Article 1354 - Service Procedure for Instrument Cluster Gauges

TSB #89 - April 5, 1968
(All 1967-68 Vehicles)


CAUTION
The Ford Motor Company instrument cluster gauge system is a five volt system.
Applying twelve volts to any part of the system except the Instrument Voltage Regulator input (terminal marked IGN) or grounding any part of the system except as outlined under Test Procedures may result in burning out one or more of the components. When removing or replacing the Instrument Cluster, the Gauges, or the Senders the Battery Ground Cable must be disconnected.

FUEL GAUGE SYSTEM (lllus. S1260)
    The level of fuel in the tank governs the position of the Fuel Sender Float, which in turn controls the position of a contact on a variable resistor. When the fuel is low, the sender resistance is high and restricts the flow of electric current to the gauge. A high fuel level causes a low resistance and higher gauge current. The gauge pointer is controlled by a bimetal strip, which is heated by the current from the sender. When the current is low, there is little heating effect and the pointer moves a short distance. A higher current produces a proportionately higher heating effect and pointer movement. The Instrument Voltage Regulator provides a pulsing output with a peak at battery voltage but with an average value of five volts.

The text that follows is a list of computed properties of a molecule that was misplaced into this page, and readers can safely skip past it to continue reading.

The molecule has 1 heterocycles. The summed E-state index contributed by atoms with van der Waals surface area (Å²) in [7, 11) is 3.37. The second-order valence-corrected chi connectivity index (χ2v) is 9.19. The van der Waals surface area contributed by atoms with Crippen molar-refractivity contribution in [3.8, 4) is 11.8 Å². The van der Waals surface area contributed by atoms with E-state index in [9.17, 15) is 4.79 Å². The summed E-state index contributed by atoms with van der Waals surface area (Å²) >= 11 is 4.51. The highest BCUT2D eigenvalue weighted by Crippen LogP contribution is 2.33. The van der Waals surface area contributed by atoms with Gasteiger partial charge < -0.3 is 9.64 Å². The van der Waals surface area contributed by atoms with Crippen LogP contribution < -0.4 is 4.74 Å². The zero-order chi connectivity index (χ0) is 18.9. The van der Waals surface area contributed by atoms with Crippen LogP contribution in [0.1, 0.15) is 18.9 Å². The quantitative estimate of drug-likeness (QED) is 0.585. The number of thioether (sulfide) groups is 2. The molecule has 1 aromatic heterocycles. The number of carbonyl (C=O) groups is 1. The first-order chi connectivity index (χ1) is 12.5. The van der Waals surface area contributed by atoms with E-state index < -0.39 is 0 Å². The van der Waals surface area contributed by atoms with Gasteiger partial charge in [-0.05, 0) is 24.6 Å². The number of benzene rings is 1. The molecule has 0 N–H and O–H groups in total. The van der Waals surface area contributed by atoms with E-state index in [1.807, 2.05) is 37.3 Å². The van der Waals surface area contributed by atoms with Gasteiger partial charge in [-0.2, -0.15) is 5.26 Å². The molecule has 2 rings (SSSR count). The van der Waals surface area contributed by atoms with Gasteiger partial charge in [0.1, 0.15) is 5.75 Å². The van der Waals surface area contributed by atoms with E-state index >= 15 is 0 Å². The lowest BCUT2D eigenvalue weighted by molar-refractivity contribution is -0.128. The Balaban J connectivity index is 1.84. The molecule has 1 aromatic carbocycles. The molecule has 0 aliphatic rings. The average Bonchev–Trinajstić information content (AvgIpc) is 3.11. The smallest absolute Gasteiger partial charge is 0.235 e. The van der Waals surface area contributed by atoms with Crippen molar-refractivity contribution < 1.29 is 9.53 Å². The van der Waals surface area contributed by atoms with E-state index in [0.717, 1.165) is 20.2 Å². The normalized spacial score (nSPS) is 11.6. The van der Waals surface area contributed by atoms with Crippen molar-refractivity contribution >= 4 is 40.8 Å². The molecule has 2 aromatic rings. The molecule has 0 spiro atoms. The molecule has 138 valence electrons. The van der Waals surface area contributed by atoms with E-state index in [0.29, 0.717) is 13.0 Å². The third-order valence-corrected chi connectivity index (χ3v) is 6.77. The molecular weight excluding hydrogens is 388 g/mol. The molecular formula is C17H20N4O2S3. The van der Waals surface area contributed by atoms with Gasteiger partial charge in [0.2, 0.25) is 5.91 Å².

TEMPERATURE GAUGE SYSTEM
    The operation of the temperature system is the same as the fuel level system, except that the variable resistance is produced by a Thermistor located in the Temperature Sender. The resistance of the Thermistor is high when the temperature is low, and low when the temperature is high.

OIL PRESSURE GAUGE SYSTEM
    The operation of the Oil Pressure System is the same as the fuel level system except that a diaphragm controls the position of the contact on the variable resistor.

TEST PROCEDURES

    A. Wiring Harness
    Refer to the schematics in the Shop Manual for wire identification and color coding to facilitate proper testing procedure. A voltmeter or test light is recommended for finding a broken or open condition in the wiring harness system. Place the range selector of the voltmeter on the 20 volts D.C. scale. Attach the negative (minus) lead to a good ground and the positive lead to the sender wire. If the pointer moves in a pulsating manner or the test light flickers, there is continuity from the power source. If the meter pointer does not deflect or pulse, the open circuit exists between the test point and the power source. Repeating this procedure at the various connectors should define or isolate the faulty section of wire harness.

    B. Sender and Gauge
    Disconnect the sender lead wire of the sender and gauge being tested and connect to one lead of a Borroughs BT-11-7 Gauge tester or equivalent and the other lead to ground. With the ignition key on, adjust the dials on the tester for high, mid-scale and low and observe the gauge in each position. If a tester is not available, connect the Sender Lead to ground through a 10 OHM Resistor. This is equivalent to the HIGH or FULL scale setting of the tester.